June 24, 2024

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Brazil floods: Waterborne disease outbreak kills four people

Brazil floods: Waterborne disease outbreak kills four people

Image source, Getty Images

  • author, Malo Corcino
  • Role, BBC News

Authorities in the Brazilian state of Rio Grande do Sul have confirmed 54 cases of waterborne leptospirosis after the region witnessed unprecedented floods in April and May.

Four others died after contracting the disease, which is transmitted through water contaminated with the urine of infected animals such as rats.

The state Department of Health said in a statement that up to 800 suspected cases are currently being investigated.

More than 165 people died in the floods and many others are still missing.

More than 2.3 million Brazilians from 469 municipalities in Rio Grande do Sul have been affected by what the Brazilian government has called a “climate catastrophe.”

At least 581,000 people have been displaced, while temporary accommodation has been able to house 55,000 gauchos (people from Rio Grande do Sul), according to local media reports.

Many cities in the state remain underwater and conditions could lead to a rise in leptospirosis cases.

Symptoms of the disease include fever, muscle pain, and nausea followed by vomiting.

Image source, Getty Images

The state Department of Health warned residents that floodwaters may mix with sewage, leading to the transmission of diseases such as leptospirosis and hepatitis A.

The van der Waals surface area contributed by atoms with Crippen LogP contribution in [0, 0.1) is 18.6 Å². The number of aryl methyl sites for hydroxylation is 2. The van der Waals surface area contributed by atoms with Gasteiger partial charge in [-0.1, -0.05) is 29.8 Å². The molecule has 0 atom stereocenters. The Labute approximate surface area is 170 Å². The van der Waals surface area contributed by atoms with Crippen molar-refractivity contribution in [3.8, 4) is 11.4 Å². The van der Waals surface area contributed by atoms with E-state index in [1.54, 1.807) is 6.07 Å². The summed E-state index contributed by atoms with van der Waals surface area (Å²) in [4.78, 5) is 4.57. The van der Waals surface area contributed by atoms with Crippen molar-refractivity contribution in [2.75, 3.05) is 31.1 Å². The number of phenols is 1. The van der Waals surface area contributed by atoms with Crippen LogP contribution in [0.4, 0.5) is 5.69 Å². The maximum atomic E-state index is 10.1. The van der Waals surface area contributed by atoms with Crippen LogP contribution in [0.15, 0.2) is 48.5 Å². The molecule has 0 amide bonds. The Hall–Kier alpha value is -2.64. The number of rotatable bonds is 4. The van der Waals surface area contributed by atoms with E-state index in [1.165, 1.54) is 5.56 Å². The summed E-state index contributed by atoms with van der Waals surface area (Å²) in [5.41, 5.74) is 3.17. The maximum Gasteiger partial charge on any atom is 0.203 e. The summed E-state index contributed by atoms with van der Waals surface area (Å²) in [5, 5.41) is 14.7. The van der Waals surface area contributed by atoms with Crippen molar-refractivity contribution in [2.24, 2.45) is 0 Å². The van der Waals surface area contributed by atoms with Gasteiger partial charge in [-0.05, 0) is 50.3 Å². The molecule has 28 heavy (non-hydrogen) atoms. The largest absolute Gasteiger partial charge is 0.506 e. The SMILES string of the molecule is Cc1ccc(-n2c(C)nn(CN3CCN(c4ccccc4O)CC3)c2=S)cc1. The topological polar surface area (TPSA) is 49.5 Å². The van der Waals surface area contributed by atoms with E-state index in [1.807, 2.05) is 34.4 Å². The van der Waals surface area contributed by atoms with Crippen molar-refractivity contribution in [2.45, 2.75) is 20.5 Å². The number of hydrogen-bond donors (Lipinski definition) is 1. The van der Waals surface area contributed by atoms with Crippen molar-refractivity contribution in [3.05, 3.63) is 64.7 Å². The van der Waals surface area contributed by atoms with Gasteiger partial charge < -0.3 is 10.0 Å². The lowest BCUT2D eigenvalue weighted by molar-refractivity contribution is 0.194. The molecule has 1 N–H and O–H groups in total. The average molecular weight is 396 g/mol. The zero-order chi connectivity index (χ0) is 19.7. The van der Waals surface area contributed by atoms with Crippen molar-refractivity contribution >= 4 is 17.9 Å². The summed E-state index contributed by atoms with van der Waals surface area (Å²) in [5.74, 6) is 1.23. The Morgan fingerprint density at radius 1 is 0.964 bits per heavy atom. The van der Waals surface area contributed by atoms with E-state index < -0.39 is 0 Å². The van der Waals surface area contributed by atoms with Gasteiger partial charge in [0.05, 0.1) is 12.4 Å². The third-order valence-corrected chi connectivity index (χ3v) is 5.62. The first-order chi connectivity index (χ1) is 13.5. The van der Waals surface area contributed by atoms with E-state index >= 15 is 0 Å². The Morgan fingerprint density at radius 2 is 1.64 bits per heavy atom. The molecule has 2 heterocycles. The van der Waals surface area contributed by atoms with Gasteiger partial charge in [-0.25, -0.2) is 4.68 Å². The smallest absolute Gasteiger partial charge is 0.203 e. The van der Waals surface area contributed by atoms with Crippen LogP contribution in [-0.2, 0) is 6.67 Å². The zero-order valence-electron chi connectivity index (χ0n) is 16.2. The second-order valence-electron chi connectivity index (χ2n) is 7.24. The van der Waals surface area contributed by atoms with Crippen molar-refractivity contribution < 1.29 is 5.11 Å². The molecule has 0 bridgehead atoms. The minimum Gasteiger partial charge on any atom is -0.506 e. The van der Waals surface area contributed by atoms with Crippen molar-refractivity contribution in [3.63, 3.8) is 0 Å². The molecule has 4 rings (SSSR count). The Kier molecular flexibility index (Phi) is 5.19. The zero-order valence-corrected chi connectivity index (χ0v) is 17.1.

Brazil is vaccinating its population against hepatitis A, but due to the scale of this is advising people to avoid consuming water or food that may be contaminated with water from floods.

As flood waters recede, the full extent of the damage to Brazil’s southernmost state has become more apparent. Those who were able to return to their homes are trying to salvage their properties that withstood the floods.

Rio Grande do Sul has a population of more than 10 million in 497 municipalities. The country borders Uruguay and Argentina.

Image source, Getty Images

“Climate disaster”

Critics of the Rio Grande do Sul government accused the state governor of complicity in the damage caused by his stance on environmental policies.

In an article published on the Folha website, journalist Eleonora de Lucena writes that right-wing leadership in Rio Grande do Sul means that local politicians serve the interests of soy farmers and neglect environmental protection obligations.

Under the leadership of Governor Eduardo Leite, more than 400 changes were made to the state’s environmental legislation, including a law allowing the construction of dams in environmentally protected areas.

But during an interview with BBC Brazil last week, Light defended his policies, adding that dams in protected areas would allow food production.

The floods were the result of unprecedented heavy rains in the region. But the collapse of a hydroelectric dam after days of heavy rain at the beginning of May exacerbated the exodus.